[Top] [All Lists]

Re: [ontolog-forum] What does the "Semantic web" experience encompass?

To: "[ontolog-forum] " <ontolog-forum@xxxxxxxxxxxxxxxx>
From: David Eddy <deddy@xxxxxxxxxxxxx>
Date: Wed, 31 Mar 2010 11:49:21 -0400
Message-id: <9F2D3772-236F-4F95-9100-2FB29B3A2C5D@xxxxxxxxxxxxx>
Duane -

On Mar 30, 2010, at 11:51 PM, Duane Nickull wrote:

My response to this very reasonable question is in the context of searching BEHIND the corporate firewall, where the Google approach is not particularly effective for a variety of reasons.

Scenario 1:

I do a search for “foo”.  Rather than a list of pages that contain “foo”, I am presented a list of contexts (for lack of a better word) that “foo” is found within.  This would be something like “your search for foo yielded results that include foo which has a plurality of meanings.  Please narrow your search down based on the following contexts:  1. <meaning_a> 2. <meaning_b> ...       An example might be a search for “nut” which then presents the searcher with the meanings “seed of a tree”, “slang for a males reproductive organs”, “slang for a person who works on semantic web ideas”, etc....  I would then select a context which would then present me with a narrow set of results.

To my memory an outfit in Cambridge (Massachusetts) called Northern Light (not sure if that was name of website) did that approach in maybe the mid 1990s.  The guiding light was a David Seuss.  You'd issue the query & the response would be labeled folders down the left panel containing different context answers.  Their "magic" was to have a large number of professional librarians curating the documents being returned.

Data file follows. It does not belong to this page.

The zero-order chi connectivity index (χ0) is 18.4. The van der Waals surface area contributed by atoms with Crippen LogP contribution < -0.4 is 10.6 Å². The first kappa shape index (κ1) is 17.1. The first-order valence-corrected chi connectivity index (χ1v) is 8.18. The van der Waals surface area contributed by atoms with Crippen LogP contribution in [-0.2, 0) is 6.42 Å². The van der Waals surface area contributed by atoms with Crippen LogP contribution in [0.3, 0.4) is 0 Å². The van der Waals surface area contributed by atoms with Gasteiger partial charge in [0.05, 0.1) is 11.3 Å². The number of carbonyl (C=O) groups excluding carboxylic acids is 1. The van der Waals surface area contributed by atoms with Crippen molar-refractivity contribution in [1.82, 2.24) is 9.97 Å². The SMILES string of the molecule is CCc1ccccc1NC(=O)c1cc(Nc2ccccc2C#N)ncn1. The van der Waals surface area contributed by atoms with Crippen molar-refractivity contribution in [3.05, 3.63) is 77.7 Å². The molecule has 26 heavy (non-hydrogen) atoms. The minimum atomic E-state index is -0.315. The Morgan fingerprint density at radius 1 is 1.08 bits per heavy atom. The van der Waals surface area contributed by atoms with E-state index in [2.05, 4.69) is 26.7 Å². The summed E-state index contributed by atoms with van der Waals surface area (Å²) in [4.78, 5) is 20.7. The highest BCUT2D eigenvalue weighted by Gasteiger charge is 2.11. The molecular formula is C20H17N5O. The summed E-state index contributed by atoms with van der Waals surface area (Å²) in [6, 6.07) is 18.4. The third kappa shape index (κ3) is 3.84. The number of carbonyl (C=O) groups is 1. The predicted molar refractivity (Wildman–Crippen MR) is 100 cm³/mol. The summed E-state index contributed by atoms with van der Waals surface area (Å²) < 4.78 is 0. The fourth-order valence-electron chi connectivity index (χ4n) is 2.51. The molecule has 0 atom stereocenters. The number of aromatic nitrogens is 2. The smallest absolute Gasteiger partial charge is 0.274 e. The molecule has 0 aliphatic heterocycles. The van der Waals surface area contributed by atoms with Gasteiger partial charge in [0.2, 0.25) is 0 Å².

To make this work, when a resource is added to the index, I would see that the person tagging a resource with a label might be prompted to disambiguate the label if the plurality of meanings is detected.

Personally I am NOT in favor of relying on using an author to tag their own materials since they may be too busy, too burned out, not good tagger, etc.  Granted the original author may be well motivated for personal fame & glory to tag six ways to Sunday simply to get the exposure.  Depending on the material, I suspect additional readers will need to have tagging rights.

The problem, of course, with tagging is that so far (please correct me if I've missed this) tags are applied without any documented, discernible context... assuming the next reader will have the same understanding of the term as the original tagger is something that I reject immediately.  Point being: what does "NO" mean?  Negative?  Index?  North?  Number?  Whence the disambiguation?

Are there tagging disambiguation mechanisms?  I certainly haven't found any & I've been using tags for 20 years.

FACT: inside an organization (I don't care if that's a work group of 5 or multiple divisions with 100,000 people) there is heavy use of industry, corporate & local slang.  [See "foo" above... step away from your personal technical circle & I'd bet you'd find lots of people who'd be totally baffled by "foo."  I've always wondered if there's a connection to WWII's "fubar."]